Five years after I started my most recent book project, the resulting book is out this week. Would I have done it again? Yes. Am I proud of the result? Yes. Title of the book? A History of Mountains. It is not written in a text-book style, but aimed at the general audience (perhaps best labeled 'creative non-fiction').
By investigating the history of science and the current understanding of the geology of mountains, I tell the story of mountains and what they mean to us. Why are some many people fascinated by them, what is it that we don’t know about mountains, and why are they sacred in many (or perhaps most) parts of the world? What is it that geologists actually know about their birth, evolution and decay? I also present my own experiences, how I got fascinated by mountains and what I saw in the Andes, the Alps, and the Scandinavian mountains during researching for the book.
As I learnt a lot during the course of the book project, it seems natural to share the lessons with the readers of my blog. So, if you are planning on writing a book yourself, and would like to spend as long time as I did from start to publication, then follow my advices:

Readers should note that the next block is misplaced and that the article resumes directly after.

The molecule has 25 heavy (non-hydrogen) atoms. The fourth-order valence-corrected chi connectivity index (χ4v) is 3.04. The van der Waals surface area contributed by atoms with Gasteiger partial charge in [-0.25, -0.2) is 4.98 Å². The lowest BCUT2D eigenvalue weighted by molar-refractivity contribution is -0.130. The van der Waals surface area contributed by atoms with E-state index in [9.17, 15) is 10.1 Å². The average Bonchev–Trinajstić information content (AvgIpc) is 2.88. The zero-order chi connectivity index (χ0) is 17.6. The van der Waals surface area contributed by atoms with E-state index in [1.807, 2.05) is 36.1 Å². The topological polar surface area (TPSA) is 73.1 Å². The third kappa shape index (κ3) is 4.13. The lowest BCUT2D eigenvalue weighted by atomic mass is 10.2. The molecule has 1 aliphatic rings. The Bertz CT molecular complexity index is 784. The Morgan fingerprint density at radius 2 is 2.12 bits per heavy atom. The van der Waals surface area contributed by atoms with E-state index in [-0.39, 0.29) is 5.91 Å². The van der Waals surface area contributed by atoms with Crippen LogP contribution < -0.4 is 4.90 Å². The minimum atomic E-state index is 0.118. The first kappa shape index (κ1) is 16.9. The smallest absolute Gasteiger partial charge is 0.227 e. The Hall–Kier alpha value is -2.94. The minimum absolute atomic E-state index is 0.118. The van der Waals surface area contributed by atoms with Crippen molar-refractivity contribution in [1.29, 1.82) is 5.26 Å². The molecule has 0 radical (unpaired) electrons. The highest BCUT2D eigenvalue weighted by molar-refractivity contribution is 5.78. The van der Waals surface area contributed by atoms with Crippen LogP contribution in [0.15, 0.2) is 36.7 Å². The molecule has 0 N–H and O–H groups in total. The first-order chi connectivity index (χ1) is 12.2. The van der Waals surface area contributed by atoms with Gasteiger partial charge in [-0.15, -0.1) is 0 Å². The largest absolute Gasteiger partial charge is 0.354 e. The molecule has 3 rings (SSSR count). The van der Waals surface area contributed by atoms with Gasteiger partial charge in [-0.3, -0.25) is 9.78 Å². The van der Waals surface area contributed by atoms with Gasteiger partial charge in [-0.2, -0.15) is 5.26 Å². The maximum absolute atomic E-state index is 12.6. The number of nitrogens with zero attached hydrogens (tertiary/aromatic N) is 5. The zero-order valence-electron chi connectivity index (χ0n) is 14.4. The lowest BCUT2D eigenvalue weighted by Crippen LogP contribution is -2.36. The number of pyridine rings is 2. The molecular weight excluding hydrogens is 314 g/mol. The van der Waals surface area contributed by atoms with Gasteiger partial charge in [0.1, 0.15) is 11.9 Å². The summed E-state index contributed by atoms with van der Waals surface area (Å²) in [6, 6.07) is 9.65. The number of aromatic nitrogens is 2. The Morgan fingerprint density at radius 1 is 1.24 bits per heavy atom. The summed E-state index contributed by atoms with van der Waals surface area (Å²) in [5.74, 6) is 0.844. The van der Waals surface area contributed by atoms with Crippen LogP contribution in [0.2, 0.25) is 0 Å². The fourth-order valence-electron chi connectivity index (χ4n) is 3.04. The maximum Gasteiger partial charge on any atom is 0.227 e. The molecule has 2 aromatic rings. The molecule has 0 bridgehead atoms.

- After long days at work and after the kids (if you have any) are put to bed, open your laptop and start writing. Being tired is extremely inspiring.
- Make sure you need to do excessive research, preferable somewhat outside your main field of competence. There is nothing like it.
- Start writing as soon as possible, as the first chapter will be outdated when the last one is finished five years later.
- Get in contact with a publisher as soon as you can, as a positive response will ensure that the project is stressed by strict deadlines.
- If you still head for completion before five years, send the manuscript to colleagues for an informal review.
Being a spare-time non-fiction writer clearly has its challenges.
My remaining challenge: the book is published in the Norwegian, but it will hopefully be available in English at some stage.
(Book cover: Nevado Chopicalqui (6354 meter), Peru. Photo by Alexandre Buisse.)